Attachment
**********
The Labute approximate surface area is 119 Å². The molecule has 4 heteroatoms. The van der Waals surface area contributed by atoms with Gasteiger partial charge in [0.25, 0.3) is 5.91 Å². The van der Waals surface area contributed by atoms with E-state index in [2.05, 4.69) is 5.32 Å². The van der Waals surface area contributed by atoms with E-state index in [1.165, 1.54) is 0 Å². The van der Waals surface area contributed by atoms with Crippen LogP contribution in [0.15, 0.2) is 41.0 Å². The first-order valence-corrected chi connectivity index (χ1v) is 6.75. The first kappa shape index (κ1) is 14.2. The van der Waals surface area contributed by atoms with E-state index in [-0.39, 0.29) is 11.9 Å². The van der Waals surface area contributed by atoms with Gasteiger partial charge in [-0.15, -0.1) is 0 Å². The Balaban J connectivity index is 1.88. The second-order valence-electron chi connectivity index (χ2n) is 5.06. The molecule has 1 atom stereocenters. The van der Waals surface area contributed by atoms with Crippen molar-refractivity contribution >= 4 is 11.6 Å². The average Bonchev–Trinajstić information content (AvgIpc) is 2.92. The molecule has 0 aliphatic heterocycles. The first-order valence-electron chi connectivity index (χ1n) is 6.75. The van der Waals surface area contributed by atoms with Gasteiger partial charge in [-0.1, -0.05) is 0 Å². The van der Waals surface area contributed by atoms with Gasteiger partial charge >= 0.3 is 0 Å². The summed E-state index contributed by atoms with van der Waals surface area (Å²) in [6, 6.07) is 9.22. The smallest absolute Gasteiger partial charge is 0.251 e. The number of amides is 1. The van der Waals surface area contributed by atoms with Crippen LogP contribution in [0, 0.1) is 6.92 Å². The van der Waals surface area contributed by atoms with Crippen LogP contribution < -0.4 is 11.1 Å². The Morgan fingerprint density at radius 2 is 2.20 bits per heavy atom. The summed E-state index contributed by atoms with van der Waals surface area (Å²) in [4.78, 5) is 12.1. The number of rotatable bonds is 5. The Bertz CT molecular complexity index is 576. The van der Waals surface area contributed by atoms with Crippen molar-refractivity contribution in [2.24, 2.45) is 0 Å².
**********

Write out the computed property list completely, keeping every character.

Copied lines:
The Labute approximate surface area is 119 Å². The molecule has 4 heteroatoms. The van der Waals surface area contributed by atoms with Gasteiger partial charge in [0.25, 0.3) is 5.91 Å². The van der Waals surface area contributed by atoms with E-state index in [2.05, 4.69) is 5.32 Å². The van der Waals surface area contributed by atoms with E-state index in [1.165, 1.54) is 0 Å². The van der Waals surface area contributed by atoms with Crippen LogP contribution in [0.15, 0.2) is 41.0 Å². The first-order valence-corrected chi connectivity index (χ1v) is 6.75. The first kappa shape index (κ1) is 14.2. The van der Waals surface area contributed by atoms with E-state index in [-0.39, 0.29) is 11.9 Å². The van der Waals surface area contributed by atoms with Gasteiger partial charge in [-0.15, -0.1) is 0 Å². The Balaban J connectivity index is 1.88. The second-order valence-electron chi connectivity index (χ2n) is 5.06. The molecule has 1 atom stereocenters. The van der Waals surface area contributed by atoms with Crippen molar-refractivity contribution >= 4 is 11.6 Å². The average Bonchev–Trinajstić information content (AvgIpc) is 2.92. The molecule has 0 aliphatic heterocycles. The first-order valence-electron chi connectivity index (χ1n) is 6.75. The van der Waals surface area contributed by atoms with Gasteiger partial charge in [-0.1, -0.05) is 0 Å². The van der Waals surface area contributed by atoms with Gasteiger partial charge >= 0.3 is 0 Å². The summed E-state index contributed by atoms with van der Waals surface area (Å²) in [6, 6.07) is 9.22. The smallest absolute Gasteiger partial charge is 0.251 e. The number of amides is 1. The van der Waals surface area contributed by atoms with Crippen LogP contribution in [0, 0.1) is 6.92 Å². The van der Waals surface area contributed by atoms with Crippen LogP contribution < -0.4 is 11.1 Å². The Morgan fingerprint density at radius 2 is 2.20 bits per heavy atom. The summed E-state index contributed by atoms with van der Waals surface area (Å²) in [4.78, 5) is 12.1. The number of rotatable bonds is 5. The Bertz CT molecular complexity index is 576. The van der Waals surface area contributed by atoms with Crippen molar-refractivity contribution in [2.24, 2.45) is 0 Å².